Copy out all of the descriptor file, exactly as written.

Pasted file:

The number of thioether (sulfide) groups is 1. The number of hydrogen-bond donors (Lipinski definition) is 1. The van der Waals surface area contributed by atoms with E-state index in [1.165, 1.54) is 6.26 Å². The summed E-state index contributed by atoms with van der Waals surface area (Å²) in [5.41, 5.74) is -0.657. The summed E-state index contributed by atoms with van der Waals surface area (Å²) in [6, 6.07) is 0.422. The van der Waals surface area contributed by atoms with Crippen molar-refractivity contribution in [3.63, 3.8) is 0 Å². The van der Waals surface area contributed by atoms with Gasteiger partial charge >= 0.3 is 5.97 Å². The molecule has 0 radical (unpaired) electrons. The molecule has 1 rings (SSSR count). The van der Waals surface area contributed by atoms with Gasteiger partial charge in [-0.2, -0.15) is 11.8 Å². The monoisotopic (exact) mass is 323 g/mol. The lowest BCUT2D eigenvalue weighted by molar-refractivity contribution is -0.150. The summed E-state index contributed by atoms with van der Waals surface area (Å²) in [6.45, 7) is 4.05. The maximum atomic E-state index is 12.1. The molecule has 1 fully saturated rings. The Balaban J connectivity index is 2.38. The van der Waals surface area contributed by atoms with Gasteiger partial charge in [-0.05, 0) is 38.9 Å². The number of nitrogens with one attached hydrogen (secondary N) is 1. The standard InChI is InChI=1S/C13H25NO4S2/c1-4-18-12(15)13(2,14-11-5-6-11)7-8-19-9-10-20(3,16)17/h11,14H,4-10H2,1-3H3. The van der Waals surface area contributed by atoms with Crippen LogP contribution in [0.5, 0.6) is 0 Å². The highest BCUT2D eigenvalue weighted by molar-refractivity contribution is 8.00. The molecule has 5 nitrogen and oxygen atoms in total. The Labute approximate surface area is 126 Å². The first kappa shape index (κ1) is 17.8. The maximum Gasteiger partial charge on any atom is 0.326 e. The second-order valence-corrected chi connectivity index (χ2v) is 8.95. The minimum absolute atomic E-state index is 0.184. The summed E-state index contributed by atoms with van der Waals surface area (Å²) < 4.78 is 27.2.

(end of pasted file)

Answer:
The number of thioether (sulfide) groups is 1. The number of hydrogen-bond donors (Lipinski definition) is 1. The van der Waals surface area contributed by atoms with E-state index in [1.165, 1.54) is 6.26 Å². The summed E-state index contributed by atoms with van der Waals surface area (Å²) in [5.41, 5.74) is -0.657. The summed E-state index contributed by atoms with van der Waals surface area (Å²) in [6, 6.07) is 0.422. The van der Waals surface area contributed by atoms with Crippen molar-refractivity contribution in [3.63, 3.8) is 0 Å². The van der Waals surface area contributed by atoms with Gasteiger partial charge >= 0.3 is 5.97 Å². The molecule has 0 radical (unpaired) electrons. The molecule has 1 rings (SSSR count). The van der Waals surface area contributed by atoms with Gasteiger partial charge in [-0.2, -0.15) is 11.8 Å². The monoisotopic (exact) mass is 323 g/mol. The lowest BCUT2D eigenvalue weighted by molar-refractivity contribution is -0.150. The summed E-state index contributed by atoms with van der Waals surface area (Å²) in [6.45, 7) is 4.05. The maximum atomic E-state index is 12.1. The molecule has 1 fully saturated rings. The Balaban J connectivity index is 2.38. The van der Waals surface area contributed by atoms with Gasteiger partial charge in [-0.05, 0) is 38.9 Å². The number of nitrogens with one attached hydrogen (secondary N) is 1. The standard InChI is InChI=1S/C13H25NO4S2/c1-4-18-12(15)13(2,14-11-5-6-11)7-8-19-9-10-20(3,16)17/h11,14H,4-10H2,1-3H3. The van der Waals surface area contributed by atoms with Crippen LogP contribution in [0.5, 0.6) is 0 Å². The highest BCUT2D eigenvalue weighted by molar-refractivity contribution is 8.00. The molecule has 5 nitrogen and oxygen atoms in total. The Labute approximate surface area is 126 Å². The first kappa shape index (κ1) is 17.8. The maximum Gasteiger partial charge on any atom is 0.326 e. The second-order valence-corrected chi connectivity index (χ2v) is 8.95. The minimum absolute atomic E-state index is 0.184. The summed E-state index contributed by atoms with van der Waals surface area (Å²) < 4.78 is 27.2.